Two Ways- My way or the Highway…

Soooooo. I asked a question about whether it might not be a bad thing for teachers to embrace the role of gatekeeper if it helps students to better articulate and achieve their own personal goals.  I kinda screwed myself a little bit here in setting up this, my 3rd, blog post.  After all, I went a little far afield with that initial question and thus it is making it a bit difficult for me to bring the various readings back to that point.  I mean, discussing how reading is taught within the context of a writing class does not directly relate in an obvious manner.  

However, the more I thought about class discussions we’ve had- especially about technology and its use in the classroom, has me thinking that maybe there is a direct correlation in how we choose what it is that we teach and the extent to which we go to choose texts that are “engaging” to students.  Creative lesson plans that incorporate Twitter or Facebook or Smart Boards may do a better job of keeping students interested in our class- but then again so could watching movies or playing sports or anything that students like to do beyond reading a book.  If our goal is to make students happy to be in our class and eager participants, why should we ever impose anything on them that they don’t want to learn?

Now I am talking about college level here, where students are not forced by the state into compulsory attendance.  If a student would prefer to read Tattoo Quarterly and analyze that instead of Hamlet, maybe the University is not where they should be.  This is not an endorsement of the banking system, I’m not suggesting that students sit there passively and take whatever educational punishment I give them.  However, if students are not finding themselves sufficiently engaged by a text as to produce the desired critical thought necessary for acceptable work, after we have examined our curriculum to eliminate needlessly difficult or esoteric works, maybe then we need to start asking ourselves if our clientele our too broad- many of their desires too incompatible with the aims of a University education.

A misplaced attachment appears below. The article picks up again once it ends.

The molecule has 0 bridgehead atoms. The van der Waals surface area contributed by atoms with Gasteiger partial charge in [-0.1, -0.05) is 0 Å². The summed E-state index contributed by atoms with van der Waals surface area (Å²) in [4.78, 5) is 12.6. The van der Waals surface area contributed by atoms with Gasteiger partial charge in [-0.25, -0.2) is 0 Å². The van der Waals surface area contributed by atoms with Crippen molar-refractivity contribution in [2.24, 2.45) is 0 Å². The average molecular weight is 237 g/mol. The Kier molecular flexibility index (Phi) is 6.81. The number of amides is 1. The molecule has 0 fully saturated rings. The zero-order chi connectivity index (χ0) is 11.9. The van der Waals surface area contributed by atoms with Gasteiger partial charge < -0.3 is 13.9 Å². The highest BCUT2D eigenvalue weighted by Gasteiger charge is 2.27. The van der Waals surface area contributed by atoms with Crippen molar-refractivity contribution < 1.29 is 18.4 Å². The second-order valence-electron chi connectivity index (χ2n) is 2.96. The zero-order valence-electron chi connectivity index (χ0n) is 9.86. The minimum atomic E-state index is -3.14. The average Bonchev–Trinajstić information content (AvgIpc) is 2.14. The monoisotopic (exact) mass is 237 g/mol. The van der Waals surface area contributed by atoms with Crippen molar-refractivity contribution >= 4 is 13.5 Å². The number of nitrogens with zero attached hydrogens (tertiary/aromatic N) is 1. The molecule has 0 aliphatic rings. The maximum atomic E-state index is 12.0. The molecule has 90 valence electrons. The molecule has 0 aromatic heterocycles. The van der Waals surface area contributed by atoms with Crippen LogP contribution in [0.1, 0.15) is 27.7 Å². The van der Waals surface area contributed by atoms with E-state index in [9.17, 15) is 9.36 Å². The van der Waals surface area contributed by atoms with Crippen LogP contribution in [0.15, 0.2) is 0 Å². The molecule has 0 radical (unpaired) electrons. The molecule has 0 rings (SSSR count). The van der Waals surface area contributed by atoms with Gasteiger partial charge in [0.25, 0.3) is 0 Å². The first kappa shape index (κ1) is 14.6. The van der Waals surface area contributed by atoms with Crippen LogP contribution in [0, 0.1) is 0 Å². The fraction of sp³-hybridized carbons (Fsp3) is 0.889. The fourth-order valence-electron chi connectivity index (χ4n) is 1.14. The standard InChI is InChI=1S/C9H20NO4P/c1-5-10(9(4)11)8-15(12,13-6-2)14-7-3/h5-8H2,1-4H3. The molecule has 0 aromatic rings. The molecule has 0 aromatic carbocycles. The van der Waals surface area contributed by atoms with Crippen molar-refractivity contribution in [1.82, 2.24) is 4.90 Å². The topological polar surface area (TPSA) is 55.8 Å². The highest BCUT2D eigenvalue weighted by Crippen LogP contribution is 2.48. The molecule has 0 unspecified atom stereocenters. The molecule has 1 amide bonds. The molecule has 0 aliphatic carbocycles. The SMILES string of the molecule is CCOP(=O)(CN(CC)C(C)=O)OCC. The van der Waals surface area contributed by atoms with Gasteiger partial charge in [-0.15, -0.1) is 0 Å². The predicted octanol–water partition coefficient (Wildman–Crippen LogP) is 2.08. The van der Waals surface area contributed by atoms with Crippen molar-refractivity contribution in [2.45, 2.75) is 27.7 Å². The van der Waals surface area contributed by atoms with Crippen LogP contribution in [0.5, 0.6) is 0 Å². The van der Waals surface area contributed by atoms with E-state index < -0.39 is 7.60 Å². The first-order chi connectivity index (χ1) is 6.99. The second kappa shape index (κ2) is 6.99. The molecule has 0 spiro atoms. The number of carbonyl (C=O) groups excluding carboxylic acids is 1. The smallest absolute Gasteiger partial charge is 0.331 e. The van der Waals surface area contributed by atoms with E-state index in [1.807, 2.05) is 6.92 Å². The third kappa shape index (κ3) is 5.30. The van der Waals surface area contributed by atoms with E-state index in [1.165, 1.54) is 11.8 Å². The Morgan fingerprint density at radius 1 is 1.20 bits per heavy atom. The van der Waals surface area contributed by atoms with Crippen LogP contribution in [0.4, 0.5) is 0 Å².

(This is not a value judgement of a University education verses any other kind.  All educations are what the participants make of them whether they occur @ Stanford, in a technical school, or on a prison yard).



2 responses to “Two Ways- My way or the Highway…

  1. Is the purpose of a university to create a group of students who can debate the merits of Hamlet? Or is it to create a group of individuals who can be critical thinkers and who are able to find the tools necessary to be successful in whatever they choose to do in life? If we are talking about literature majors here, I think the answer might change. But we are talking about teaching reading to all college students. In my opinion, that should involve whatever type of reading can engage the students and allow them to think critically with the text. To have a teacher place a value judgement on what type of reading warrants good critical thinking does not seem right to me.

  2. But don’t we make a value judgment every time we create our curriculum? And does this mean that when it comes to developing critical thinking skills all texts are created equal? I’m not so sure…

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